For 37 years, Art Blakey patrolled the Minnesota State Fairgrounds as chief of police. His reason for coming back every summer was simple.

“Just being there,” said Brooke Blakey, his daughter. “The atmosphere.”

Blakey, a lifelong St. Paul resident and the first black officer sworn into the Ramsey County Sheriff’s Office, died Saturday in his home. He was 83.

He was a beloved figure at the fairgrounds, where for 12 days a year his role was to keep things running as smooth as the milk from the all-you-can-drink stand.

He got his first job at the fair in 1951, where as a teenager he worked as a busboy in the Executive Dining Hall. He joined the fair’s police force in 1970. “I haven’t missed a fair since,” he told the Star Tribune in 2012.

Blakey was promoted to State Fair police chief in 1980. He and his officers dealt mostly with the mundane: shoplifters, drunkards, small brawls and countless requests for the nearest restroom. He retired from the force last year.

“Our hearts are breaking today,” fair General Manager Jerry Hammer said in a statement. “Art was a true hero in every respect, and was a mentor to generations of police officers from across the nation. All who knew this powerful and gentle giant were touched by his overwhelming spirit.”

It was a humble, caring spirit, said Brooke Blakey, who is now the fair’s public information officer.

“I watched him be a role model. I watched him help people,” she said. “He always reminded me that it was important to treat people with respect, even at their worst.”

Blakey moved from a South Dakota farm to St. Paul’s Rondo neighborhood at age 5 and never left, she said. His family stayed nearby, with his three children all within eight blocks of each other, what she called the “Blakey triangle.”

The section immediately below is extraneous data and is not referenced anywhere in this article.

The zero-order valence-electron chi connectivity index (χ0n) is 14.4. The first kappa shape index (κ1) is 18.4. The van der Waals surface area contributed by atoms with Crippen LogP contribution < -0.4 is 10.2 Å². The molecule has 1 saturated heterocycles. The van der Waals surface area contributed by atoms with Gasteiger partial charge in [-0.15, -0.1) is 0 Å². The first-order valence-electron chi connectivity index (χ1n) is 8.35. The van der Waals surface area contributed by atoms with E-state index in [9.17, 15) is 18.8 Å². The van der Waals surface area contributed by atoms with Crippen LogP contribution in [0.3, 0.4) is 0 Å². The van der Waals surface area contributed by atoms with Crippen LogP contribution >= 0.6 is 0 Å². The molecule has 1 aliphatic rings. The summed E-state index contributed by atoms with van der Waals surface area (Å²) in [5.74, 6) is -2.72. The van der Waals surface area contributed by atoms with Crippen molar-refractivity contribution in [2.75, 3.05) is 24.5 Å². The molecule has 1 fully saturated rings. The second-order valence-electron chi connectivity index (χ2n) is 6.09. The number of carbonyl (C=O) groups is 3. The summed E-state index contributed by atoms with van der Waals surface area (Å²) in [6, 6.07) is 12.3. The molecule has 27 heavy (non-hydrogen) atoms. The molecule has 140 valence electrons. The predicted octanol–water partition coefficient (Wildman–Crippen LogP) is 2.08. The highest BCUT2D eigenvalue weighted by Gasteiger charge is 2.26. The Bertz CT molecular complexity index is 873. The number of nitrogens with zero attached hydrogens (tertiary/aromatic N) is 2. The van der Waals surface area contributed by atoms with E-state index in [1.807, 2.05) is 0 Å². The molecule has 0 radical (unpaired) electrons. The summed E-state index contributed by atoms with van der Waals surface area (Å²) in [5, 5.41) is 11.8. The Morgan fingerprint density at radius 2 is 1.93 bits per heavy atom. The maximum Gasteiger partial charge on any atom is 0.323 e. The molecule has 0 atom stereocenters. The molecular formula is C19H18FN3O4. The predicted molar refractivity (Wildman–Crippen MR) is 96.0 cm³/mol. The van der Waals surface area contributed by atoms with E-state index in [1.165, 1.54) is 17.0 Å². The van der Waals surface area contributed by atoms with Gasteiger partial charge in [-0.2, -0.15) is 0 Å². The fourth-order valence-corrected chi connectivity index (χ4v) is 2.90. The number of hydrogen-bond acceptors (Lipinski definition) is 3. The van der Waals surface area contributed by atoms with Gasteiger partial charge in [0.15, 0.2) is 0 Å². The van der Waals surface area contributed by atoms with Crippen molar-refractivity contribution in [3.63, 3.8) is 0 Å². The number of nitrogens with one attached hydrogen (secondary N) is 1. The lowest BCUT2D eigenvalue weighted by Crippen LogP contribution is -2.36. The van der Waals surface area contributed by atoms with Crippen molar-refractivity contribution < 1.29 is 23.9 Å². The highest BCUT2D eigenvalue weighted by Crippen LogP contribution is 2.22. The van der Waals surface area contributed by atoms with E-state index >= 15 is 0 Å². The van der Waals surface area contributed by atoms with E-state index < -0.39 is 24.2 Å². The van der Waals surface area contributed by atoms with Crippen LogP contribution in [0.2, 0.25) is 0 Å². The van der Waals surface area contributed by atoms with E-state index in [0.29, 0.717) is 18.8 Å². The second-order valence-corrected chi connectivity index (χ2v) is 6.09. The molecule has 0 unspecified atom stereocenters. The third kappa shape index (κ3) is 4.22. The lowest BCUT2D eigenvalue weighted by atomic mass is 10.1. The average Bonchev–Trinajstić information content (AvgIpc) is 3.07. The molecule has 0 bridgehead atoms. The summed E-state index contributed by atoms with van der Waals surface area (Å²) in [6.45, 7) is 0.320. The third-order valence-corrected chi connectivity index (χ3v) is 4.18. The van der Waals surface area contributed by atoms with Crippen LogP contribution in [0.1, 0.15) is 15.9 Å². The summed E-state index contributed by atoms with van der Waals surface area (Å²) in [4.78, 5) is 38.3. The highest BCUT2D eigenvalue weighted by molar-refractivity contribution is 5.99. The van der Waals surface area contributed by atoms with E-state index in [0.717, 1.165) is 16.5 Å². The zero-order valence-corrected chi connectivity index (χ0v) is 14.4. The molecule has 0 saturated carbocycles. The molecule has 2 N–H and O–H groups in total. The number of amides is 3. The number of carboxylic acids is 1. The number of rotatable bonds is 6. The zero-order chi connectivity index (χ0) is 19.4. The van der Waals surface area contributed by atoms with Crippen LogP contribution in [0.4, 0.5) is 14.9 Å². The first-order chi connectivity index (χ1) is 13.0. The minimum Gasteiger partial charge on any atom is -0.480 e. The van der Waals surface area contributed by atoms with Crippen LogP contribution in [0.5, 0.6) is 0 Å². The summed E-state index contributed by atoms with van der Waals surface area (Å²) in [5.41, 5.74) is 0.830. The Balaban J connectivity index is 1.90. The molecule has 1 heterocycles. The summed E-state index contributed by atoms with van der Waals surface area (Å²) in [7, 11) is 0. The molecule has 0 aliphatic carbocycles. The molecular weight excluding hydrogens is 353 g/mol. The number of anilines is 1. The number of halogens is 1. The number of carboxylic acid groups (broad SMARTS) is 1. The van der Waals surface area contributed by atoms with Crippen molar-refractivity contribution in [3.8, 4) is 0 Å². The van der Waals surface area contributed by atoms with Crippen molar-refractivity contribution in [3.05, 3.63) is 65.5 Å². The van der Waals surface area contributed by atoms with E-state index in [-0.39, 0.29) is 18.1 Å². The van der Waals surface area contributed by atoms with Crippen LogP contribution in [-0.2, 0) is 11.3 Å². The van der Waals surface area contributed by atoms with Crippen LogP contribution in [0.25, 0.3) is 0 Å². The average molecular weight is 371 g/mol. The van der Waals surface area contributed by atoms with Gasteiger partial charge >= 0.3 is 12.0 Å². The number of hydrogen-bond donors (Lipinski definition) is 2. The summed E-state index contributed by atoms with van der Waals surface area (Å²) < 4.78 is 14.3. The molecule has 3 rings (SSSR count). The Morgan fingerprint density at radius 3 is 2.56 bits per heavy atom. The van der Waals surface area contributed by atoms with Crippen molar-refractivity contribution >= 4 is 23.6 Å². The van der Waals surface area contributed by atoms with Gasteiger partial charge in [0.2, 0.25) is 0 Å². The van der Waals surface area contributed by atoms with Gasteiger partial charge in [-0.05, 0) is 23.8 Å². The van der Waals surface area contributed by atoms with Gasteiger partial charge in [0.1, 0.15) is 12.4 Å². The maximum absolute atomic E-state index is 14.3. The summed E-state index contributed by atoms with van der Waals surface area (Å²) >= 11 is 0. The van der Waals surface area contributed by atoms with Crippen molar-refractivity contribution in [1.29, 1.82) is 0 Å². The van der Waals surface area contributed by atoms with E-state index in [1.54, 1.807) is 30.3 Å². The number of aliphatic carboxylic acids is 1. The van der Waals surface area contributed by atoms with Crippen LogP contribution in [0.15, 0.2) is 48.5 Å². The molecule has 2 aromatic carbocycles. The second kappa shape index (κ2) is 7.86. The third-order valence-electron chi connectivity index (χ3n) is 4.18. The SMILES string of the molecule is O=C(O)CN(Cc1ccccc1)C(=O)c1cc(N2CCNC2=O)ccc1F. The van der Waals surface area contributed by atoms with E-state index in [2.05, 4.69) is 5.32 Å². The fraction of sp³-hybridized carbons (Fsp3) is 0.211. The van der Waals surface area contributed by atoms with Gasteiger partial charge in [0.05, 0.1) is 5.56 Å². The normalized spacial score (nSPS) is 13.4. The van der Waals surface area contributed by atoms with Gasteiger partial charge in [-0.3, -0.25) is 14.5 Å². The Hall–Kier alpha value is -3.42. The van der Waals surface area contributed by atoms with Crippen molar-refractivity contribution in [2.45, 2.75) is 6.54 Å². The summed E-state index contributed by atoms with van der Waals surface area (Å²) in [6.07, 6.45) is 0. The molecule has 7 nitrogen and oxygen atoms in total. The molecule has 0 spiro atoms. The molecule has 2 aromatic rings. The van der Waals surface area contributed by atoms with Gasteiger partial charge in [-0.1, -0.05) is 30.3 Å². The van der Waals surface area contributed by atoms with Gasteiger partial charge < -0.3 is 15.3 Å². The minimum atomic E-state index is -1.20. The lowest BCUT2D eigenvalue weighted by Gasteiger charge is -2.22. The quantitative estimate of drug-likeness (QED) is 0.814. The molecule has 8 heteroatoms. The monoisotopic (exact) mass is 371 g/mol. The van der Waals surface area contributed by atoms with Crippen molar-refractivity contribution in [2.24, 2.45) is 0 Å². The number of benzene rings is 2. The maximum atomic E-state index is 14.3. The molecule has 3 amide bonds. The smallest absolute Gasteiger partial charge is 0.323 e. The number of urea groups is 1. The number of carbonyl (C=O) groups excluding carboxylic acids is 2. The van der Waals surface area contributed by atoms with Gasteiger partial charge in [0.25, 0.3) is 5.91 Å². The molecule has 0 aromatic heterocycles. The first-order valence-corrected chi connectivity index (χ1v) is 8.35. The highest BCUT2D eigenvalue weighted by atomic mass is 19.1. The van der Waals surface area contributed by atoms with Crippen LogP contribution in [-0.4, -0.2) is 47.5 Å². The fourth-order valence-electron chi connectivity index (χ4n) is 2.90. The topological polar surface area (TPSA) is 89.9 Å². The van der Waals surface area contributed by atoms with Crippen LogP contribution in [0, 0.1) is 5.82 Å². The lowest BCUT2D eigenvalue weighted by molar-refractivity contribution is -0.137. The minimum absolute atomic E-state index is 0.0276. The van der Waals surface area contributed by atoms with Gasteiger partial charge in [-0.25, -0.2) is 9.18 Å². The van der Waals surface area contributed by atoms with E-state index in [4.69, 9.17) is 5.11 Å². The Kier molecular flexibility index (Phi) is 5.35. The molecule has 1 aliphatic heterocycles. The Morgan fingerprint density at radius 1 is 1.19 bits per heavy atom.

“[St. Paul] represented who he is,” she said.

One of his most prized possessions was a cranberry-red, 50th anniversary Chevrolet Corvette with a vanity plate that read “TOPARTY,” Blakey said. He met regularly with his coffee club at Golden Thyme and Bread & Chocolate, two cafes in St. Paul.

Blakey paved the way as the first black officer sworn into the Ramsey County Sheriff’s Office, according to St. Paul Police Chief Todd Axtell. He did everything from street patrol to serving as a commander in the state’s gang task force.

In 1996, an off-duty Blakey was shot and wounded trying to break up an apparent robbery attempt at a St. Paul VFW hall. The Minnesota Chiefs of Police Association named him officer of the year and awarded him with the Distinguished Service Medal for his act.

In a Facebook post, Axtell called Blakey “a St. Paul original,” adding that “He personified kindness, forgiveness and the best of what it means to be a law enforcement professional.”

While no funeral arrangements have been made yet, Brooke Blakey said the family would likely organize a celebration of life at the fairgrounds Friday. Blakey is survived by his wife, Carolyn Carroll-Blakey; his children Brooke, Janelle and Arthur III; a sister, Wanda, and five grandchildren.